“If you can make it there, you can make it anywhere.”
Frank Sinatra had “New York, New York” on his mind when he began performing the now iconic song nearly 40 years ago. When the phrase is uttered by Jody Jenerette, however, the inspiration comes from a far different place.
“Here in Aynor, really if you can do it here, you can do it anywhere,” he said. “It’s true, you can do it if you’re from Myrtle Beach or Conway. But if you’re from Aynor … no chance.
“In Aynor, many of the kids grow up on the farm, given a good example of an honest day’s work by their parents. Things aren’t easy in this town, it requires many of us to work on a tobacco or peanut farm at a certain point in our lives. But all those things build character.”
Sign Up and Save
Get six months of free digital access to The Sun News
Jenerette and his Aynor football team adopt a similar philosophy on the gridiron, their ground-and-pound approach on offense paying homage to the town’s blue-collar mentality, dubbed “The Hammer.” As the Blue Jackets prepare for a new season, there is a renewed sense of optimism surrounding the program — in large part because of the work put in by players over the past several months.
A little thing called experience has a little to do with things as well.
“Last season, we were very inexperienced. We played with a bunch of puppies,” Jenerette said. “Those puppies have grown a bunch this offseason.”
A season ago, Aynor went 5-5 with a team largely featuring players receiving their first taste of action at the varsity level. Sixteen starters return from that squad, looking to do their part to lead the Blue Jackets back to the postseason.
“These kids bust their butts with no push back,” the Aynor football coach said. “This team has potential. Hopefully all their hard work will pay dividends with a good year.”
Prior to last season, the biggest question for the Blue Jackets was whether they would have enough production outside of standout Caleb Jenerette. Obviously, the answer to that question was a resounding “yes.”
We will be more spread than we have in the past. But we are still gonna use our ‘RPO’ — run power often.
Aynor football coach Jody Jenerette
When the younger Jenerette went down with injury, Spencer Sarvis took over under center for the Blue Jackets. In his first year there, the quarterback performed admirably, throwing for 306 yards and six touchdowns.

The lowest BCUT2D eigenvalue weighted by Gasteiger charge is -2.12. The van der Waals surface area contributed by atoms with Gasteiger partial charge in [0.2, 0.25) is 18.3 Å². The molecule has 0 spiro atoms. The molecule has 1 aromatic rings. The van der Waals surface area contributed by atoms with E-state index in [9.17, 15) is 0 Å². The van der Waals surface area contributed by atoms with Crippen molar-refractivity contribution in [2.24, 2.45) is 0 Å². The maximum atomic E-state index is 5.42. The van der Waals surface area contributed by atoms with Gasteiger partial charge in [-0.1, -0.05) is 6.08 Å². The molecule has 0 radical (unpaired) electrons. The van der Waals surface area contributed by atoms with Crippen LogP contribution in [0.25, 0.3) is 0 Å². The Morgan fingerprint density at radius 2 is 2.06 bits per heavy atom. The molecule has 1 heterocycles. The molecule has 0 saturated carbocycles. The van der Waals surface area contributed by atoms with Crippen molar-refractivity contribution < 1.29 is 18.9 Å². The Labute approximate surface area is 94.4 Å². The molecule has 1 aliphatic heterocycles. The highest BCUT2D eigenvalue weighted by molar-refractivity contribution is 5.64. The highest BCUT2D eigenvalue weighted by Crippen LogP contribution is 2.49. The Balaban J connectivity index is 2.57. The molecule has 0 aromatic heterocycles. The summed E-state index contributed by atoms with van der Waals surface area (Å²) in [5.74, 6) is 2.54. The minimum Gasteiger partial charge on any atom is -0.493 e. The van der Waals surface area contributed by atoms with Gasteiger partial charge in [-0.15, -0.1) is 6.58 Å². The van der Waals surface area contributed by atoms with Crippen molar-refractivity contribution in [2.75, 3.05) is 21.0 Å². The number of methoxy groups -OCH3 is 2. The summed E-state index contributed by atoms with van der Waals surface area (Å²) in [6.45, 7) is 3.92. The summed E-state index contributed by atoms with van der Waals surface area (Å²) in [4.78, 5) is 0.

Showing complete trust in his young signal caller, the longtime Aynor football coach plans to give Sarvis an expanded role on offense this season.
“We will be more spread than we have in the past,” Jenerette said. “But we are still gonna use our ‘RPO’ — run power often.”
After rushing for nearly 600 yards last season, Noah Seaver returns to take a lead role in the Aynor ground attack. Ethan Martin and Brayden Nobles, each of whom offered solid contributions a year ago, also are back.
Defensively, many of the Blue Jackets’ top tacklers are back for another round.
With close to 50 tackles a year ago, Martin helped Aynor take a chunk out of the 24 points per game it surrendered to opponents. His versatility has several Football Championship Subdivision (FCS) teams as well as those at the Division II level giving the senior standout their share of long looks.
The return of seniors Andrew Roberts and Nobles, along with juniors Blade Rabon and Drake Carroll further bolsters the unit.
Promise is one thing … results are another. A member of the always-tough Region 6-3A, Jenerette understands earning the latter of those will continue to be an uphill climb.
“(Region 6-3A) is unreal,” he said. “But the thing is, you never really know. I really believe we can be really good … hopefully we can surprise some people.”
Aynor Blue Jackets
Coach: Jody Jenerette (50-78 in 12 years)
2016 record: 5-5, 1-4 Region VI-3A
Key players: Seth Sarvis (Jr., QB), Noah Seaver (Jr., RB/LB), Brayden Nobles (Sr., RB/DB), Ethan Martin (Sr., RB/DL), Andrew Roberts (Jr., WR/LB)
The word: If nothing else, playing in Region 6-3A allows your team to take on some of the best the classification has to offer. For Aynor last season, it somewhat proved to be the undoing of a young football team as it lost four of five games in the league. The Blue Jackets return of a number of young contributors from last year’s squad, giving those in the small Horry County community optimism this is the year they return to the playoffs.